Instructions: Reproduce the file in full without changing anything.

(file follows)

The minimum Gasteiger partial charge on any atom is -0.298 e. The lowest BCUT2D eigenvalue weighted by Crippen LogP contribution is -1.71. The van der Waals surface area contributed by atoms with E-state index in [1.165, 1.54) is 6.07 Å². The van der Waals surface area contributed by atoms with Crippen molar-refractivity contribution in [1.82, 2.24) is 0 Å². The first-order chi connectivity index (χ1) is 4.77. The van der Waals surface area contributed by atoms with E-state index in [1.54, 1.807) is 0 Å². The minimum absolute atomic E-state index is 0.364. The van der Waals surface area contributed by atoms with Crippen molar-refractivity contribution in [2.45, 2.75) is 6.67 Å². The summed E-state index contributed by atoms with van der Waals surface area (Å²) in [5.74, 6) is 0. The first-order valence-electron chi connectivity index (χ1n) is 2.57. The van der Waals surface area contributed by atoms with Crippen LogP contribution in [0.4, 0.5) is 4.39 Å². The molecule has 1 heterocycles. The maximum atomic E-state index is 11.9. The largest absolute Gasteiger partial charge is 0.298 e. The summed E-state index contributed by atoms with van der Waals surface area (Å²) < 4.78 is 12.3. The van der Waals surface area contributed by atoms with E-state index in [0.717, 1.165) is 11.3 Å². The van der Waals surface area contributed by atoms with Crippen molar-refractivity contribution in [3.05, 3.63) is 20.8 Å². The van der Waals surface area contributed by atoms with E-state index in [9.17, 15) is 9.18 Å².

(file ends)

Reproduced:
The minimum Gasteiger partial charge on any atom is -0.298 e. The lowest BCUT2D eigenvalue weighted by Crippen LogP contribution is -1.71. The van der Waals surface area contributed by atoms with E-state index in [1.165, 1.54) is 6.07 Å². The van der Waals surface area contributed by atoms with Crippen molar-refractivity contribution in [1.82, 2.24) is 0 Å². The first-order chi connectivity index (χ1) is 4.77. The van der Waals surface area contributed by atoms with E-state index in [1.54, 1.807) is 0 Å². The minimum absolute atomic E-state index is 0.364. The van der Waals surface area contributed by atoms with Crippen molar-refractivity contribution in [2.45, 2.75) is 6.67 Å². The summed E-state index contributed by atoms with van der Waals surface area (Å²) in [5.74, 6) is 0. The first-order valence-electron chi connectivity index (χ1n) is 2.57. The van der Waals surface area contributed by atoms with Crippen LogP contribution in [0.4, 0.5) is 4.39 Å². The molecule has 1 heterocycles. The maximum atomic E-state index is 11.9. The largest absolute Gasteiger partial charge is 0.298 e. The summed E-state index contributed by atoms with van der Waals surface area (Å²) < 4.78 is 12.3. The van der Waals surface area contributed by atoms with E-state index in [0.717, 1.165) is 11.3 Å². The van der Waals surface area contributed by atoms with Crippen molar-refractivity contribution in [3.05, 3.63) is 20.8 Å². The van der Waals surface area contributed by atoms with E-state index in [9.17, 15) is 9.18 Å².